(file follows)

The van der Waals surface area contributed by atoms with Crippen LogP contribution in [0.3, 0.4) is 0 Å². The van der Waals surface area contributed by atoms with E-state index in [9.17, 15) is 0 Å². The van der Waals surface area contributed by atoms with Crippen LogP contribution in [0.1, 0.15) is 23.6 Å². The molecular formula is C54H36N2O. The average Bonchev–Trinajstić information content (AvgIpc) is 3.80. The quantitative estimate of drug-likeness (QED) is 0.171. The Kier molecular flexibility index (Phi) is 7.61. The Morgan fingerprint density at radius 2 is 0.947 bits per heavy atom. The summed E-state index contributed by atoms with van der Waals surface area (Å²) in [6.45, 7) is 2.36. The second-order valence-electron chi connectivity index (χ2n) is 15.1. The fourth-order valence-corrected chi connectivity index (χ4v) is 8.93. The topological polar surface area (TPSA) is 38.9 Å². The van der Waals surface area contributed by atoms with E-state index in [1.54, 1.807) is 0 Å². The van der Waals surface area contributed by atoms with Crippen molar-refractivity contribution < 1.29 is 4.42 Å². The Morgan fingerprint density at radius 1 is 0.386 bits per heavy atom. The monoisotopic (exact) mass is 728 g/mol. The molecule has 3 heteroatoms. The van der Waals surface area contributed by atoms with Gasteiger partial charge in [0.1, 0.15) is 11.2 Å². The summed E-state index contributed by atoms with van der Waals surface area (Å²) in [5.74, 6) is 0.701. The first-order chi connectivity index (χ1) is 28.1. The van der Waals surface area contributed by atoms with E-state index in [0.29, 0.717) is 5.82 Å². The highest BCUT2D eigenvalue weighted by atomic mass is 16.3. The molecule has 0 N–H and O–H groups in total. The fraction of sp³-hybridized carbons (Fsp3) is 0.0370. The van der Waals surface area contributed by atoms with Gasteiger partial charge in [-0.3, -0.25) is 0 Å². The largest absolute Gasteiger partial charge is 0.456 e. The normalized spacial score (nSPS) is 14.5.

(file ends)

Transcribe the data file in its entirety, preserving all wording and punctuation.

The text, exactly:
The van der Waals surface area contributed by atoms with Crippen LogP contribution in [0.3, 0.4) is 0 Å². The van der Waals surface area contributed by atoms with E-state index in [9.17, 15) is 0 Å². The van der Waals surface area contributed by atoms with Crippen LogP contribution in [0.1, 0.15) is 23.6 Å². The molecular formula is C54H36N2O. The average Bonchev–Trinajstić information content (AvgIpc) is 3.80. The quantitative estimate of drug-likeness (QED) is 0.171. The Kier molecular flexibility index (Phi) is 7.61. The Morgan fingerprint density at radius 2 is 0.947 bits per heavy atom. The summed E-state index contributed by atoms with van der Waals surface area (Å²) in [6.45, 7) is 2.36. The second-order valence-electron chi connectivity index (χ2n) is 15.1. The fourth-order valence-corrected chi connectivity index (χ4v) is 8.93. The topological polar surface area (TPSA) is 38.9 Å². The van der Waals surface area contributed by atoms with E-state index in [1.54, 1.807) is 0 Å². The van der Waals surface area contributed by atoms with Crippen molar-refractivity contribution < 1.29 is 4.42 Å². The Morgan fingerprint density at radius 1 is 0.386 bits per heavy atom. The monoisotopic (exact) mass is 728 g/mol. The molecule has 3 heteroatoms. The van der Waals surface area contributed by atoms with Gasteiger partial charge in [0.1, 0.15) is 11.2 Å². The summed E-state index contributed by atoms with van der Waals surface area (Å²) in [5.74, 6) is 0.701. The first-order chi connectivity index (χ1) is 28.1. The van der Waals surface area contributed by atoms with E-state index in [0.29, 0.717) is 5.82 Å². The highest BCUT2D eigenvalue weighted by atomic mass is 16.3. The molecule has 0 N–H and O–H groups in total. The fraction of sp³-hybridized carbons (Fsp3) is 0.0370. The van der Waals surface area contributed by atoms with Gasteiger partial charge in [-0.3, -0.25) is 0 Å². The largest absolute Gasteiger partial charge is 0.456 e. The normalized spacial score (nSPS) is 14.5.